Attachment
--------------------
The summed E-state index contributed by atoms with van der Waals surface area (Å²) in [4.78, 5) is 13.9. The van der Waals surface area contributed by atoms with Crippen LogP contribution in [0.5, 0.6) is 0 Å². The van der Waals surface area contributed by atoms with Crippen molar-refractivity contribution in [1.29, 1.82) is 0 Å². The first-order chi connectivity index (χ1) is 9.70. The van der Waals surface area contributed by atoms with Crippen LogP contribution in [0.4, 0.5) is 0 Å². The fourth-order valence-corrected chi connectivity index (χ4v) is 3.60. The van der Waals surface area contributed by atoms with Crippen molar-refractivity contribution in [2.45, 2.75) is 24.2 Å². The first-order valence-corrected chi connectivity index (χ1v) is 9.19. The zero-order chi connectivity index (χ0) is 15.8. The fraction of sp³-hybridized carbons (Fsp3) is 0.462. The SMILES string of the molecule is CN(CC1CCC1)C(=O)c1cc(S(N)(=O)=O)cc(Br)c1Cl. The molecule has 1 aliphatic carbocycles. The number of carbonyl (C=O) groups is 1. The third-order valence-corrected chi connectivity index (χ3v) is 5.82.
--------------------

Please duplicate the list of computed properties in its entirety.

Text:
The summed E-state index contributed by atoms with van der Waals surface area (Å²) in [4.78, 5) is 13.9. The van der Waals surface area contributed by atoms with Crippen LogP contribution in [0.5, 0.6) is 0 Å². The van der Waals surface area contributed by atoms with Crippen molar-refractivity contribution in [1.29, 1.82) is 0 Å². The first-order chi connectivity index (χ1) is 9.70. The van der Waals surface area contributed by atoms with Crippen LogP contribution in [0.4, 0.5) is 0 Å². The fourth-order valence-corrected chi connectivity index (χ4v) is 3.60. The van der Waals surface area contributed by atoms with Crippen molar-refractivity contribution in [2.45, 2.75) is 24.2 Å². The first-order valence-corrected chi connectivity index (χ1v) is 9.19. The zero-order chi connectivity index (χ0) is 15.8. The fraction of sp³-hybridized carbons (Fsp3) is 0.462. The SMILES string of the molecule is CN(CC1CCC1)C(=O)c1cc(S(N)(=O)=O)cc(Br)c1Cl. The molecule has 1 aliphatic carbocycles. The number of carbonyl (C=O) groups is 1. The third-order valence-corrected chi connectivity index (χ3v) is 5.82.